Until very recently, you thought the Mormons were an exception to this trend. Has anything particular happened to change that assessment?

Also, a large majority of indigenous Europeans are "already Christian" in some sense, so it stands to reason that most converts will be either already-Christians or recent immigrants. I guess what you mean is that no progress is being made with the 26% of Britons who claim to have "no religion."

In my own missionary experience (which, admittedly, took place in Utah and was thus atypical), almost all of my converts had been nominal Christians who were not particularly active or devout, but many of them went on to become very active and devout Mormons. I'd say that counts as real growth of Christianity. (Gordon B. Hinckley, the Mormon president at that time, also said he hoped the Baptists would be successful in converting lukewarm Mormons into rock-solid Baptists. That, too, would count as real growth.)

Bruce Charlton said...

@William JT - "Until very recently, you thought the Mormons were an exception to this trend. Has anything particular happened to change that assessment?"

The last ten years has happened - I had surveyed the literature up to about 2008. The material published up to, say, fifteen or twenty years ago showed continuing growth. But that has 'plateaued' - which means in practice decline.

I would not at all want to criticise the kinds of things you describe, because they please me and I do in fact try to encourage them - but looked at critically, it represents the recruitment of a small/ ?shrinking proportion of a rapidly-declining pool.

In general, I believe there is an unacknowledged problem with growing Western churches wit hconverts from non-Western populations - because the churches will (surely?) inevitably move away from addressing distinctive Western problems and concerns - and will very probably dispay a tendency to simplify and 'defend'.

In modern conditions, for church members to avoid secular/ sexual corruption and 'endure to the end' is harder and harder; but to respond with a church that digs-in and simplifies around a defensive posture (as I think I see) is to fail to provide the kind of spiritual development that Modern People most need - and are divinely destined, I believe, to choose.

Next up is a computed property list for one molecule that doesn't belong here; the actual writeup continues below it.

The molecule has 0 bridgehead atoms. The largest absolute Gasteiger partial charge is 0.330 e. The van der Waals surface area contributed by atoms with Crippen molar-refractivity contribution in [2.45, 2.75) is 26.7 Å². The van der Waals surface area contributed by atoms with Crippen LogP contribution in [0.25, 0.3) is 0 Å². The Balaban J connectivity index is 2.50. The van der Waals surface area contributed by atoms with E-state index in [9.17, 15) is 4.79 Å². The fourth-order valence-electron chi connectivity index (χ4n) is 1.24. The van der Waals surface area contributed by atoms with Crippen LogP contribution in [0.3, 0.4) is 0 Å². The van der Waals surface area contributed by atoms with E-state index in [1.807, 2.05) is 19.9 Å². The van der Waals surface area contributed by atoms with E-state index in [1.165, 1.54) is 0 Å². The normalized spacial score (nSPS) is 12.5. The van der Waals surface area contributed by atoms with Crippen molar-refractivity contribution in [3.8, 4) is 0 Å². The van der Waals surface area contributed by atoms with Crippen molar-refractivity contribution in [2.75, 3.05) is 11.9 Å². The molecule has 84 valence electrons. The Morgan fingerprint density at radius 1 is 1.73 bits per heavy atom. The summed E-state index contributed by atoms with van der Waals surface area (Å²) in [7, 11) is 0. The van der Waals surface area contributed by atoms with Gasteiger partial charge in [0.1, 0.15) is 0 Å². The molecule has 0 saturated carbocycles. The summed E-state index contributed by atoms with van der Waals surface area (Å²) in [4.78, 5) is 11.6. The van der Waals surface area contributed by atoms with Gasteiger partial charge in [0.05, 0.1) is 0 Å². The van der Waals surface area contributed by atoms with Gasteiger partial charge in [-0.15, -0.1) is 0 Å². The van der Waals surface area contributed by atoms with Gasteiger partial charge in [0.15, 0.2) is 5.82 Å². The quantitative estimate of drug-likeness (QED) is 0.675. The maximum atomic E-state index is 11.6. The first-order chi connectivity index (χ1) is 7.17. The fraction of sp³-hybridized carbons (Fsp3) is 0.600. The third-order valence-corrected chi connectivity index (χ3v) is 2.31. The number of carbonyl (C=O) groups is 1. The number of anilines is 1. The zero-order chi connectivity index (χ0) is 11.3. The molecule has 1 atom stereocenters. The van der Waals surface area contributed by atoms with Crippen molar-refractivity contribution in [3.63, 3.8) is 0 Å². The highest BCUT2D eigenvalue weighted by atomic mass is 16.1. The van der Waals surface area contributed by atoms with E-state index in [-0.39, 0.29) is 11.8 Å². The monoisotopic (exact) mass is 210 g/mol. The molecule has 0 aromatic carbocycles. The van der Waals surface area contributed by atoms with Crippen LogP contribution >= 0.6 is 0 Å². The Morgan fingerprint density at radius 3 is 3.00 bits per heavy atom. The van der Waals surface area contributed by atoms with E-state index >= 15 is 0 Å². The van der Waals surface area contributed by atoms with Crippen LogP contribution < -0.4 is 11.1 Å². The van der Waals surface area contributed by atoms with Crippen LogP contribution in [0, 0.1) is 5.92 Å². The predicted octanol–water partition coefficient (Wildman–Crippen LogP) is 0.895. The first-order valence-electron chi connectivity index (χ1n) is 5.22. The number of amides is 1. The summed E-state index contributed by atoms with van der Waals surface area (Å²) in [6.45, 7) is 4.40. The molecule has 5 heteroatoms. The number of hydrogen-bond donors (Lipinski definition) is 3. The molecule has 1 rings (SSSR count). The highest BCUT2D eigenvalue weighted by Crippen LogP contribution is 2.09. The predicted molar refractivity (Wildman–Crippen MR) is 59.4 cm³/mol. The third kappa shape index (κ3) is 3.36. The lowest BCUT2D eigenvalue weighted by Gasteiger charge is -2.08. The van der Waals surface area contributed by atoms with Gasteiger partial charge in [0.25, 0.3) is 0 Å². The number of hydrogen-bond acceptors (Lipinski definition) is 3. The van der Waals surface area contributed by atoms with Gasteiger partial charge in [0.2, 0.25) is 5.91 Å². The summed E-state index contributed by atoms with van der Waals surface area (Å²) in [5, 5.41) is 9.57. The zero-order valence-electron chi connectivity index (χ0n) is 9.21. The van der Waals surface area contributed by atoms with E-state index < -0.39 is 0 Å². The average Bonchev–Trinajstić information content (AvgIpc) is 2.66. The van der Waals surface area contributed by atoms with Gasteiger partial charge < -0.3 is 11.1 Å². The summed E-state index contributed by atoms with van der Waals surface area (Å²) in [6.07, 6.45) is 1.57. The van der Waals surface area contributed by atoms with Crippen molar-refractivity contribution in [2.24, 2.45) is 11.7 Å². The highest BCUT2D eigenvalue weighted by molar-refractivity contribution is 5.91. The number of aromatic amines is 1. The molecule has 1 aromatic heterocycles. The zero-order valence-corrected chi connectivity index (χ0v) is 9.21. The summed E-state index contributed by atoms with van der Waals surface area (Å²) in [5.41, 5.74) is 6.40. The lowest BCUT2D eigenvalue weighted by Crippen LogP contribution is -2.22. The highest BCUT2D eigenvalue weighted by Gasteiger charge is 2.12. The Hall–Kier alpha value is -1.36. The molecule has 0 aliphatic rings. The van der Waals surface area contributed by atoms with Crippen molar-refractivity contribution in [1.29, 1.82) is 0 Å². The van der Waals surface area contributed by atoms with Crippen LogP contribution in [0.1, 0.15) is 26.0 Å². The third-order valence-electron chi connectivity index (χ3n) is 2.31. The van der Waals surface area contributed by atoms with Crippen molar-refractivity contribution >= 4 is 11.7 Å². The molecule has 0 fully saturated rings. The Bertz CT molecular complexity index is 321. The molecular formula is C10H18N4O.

I don't have a blueprint for success, for 'fixing' Christian churches - for those showing any sort of growth, I can't think of anything better than to continue to do what they have been doing.

It is more that I believe that church failure is even more widespread than I used to believe; and we need to keep thinking and searching.

Daniel said...

This is a question that has been bothering me now for some years and particularly since I discovered this blog. If there is a future for Christianity in Albion I imagine that it will be as a kind of colonisation. The street I live on is largely inhabited by Gujarati Muslims—who arrived in the ‘70s and converted one of the houses on the street into a mosque. More immigrants arrived and moved to the street because of that feature—while the previous inhabitants fled. I see more hope in this outcome than in trying to resuscitate the ‘frowsty barns’ whose spiritual power has long since vanished—though vestiges thereof remain on Christmas Eve or Easter Sunday.

I often entertain fantasies of infiltrating a liberalated denomination and, with the pretence of setting up a prayer group, install a true and effecting Eucharist—one in which it is possible to feel mortal flesh laid waste with redemptive fire. Though in reality I don’t know any way to break in—the whole thing is stitched up with female reverend-doctors and the like. And passing by my local establishment this morning—Trinity Church—I noticed that it indeed had ‘moved’ as of 2018—another victim of institutionalised political correctness.

Bruce Charlton said...

@Daniel - Colonisation in any of its variants does not solve the problem, but simply destroys it and replaces it with another problem/s. By analogy, it would not solve the problems of adolescence to return to childhood, because they would need to be encountered again. But in fact we cannot actually return to childhood - not it the most vital respects. History and biology are irreversible, un-undoeable.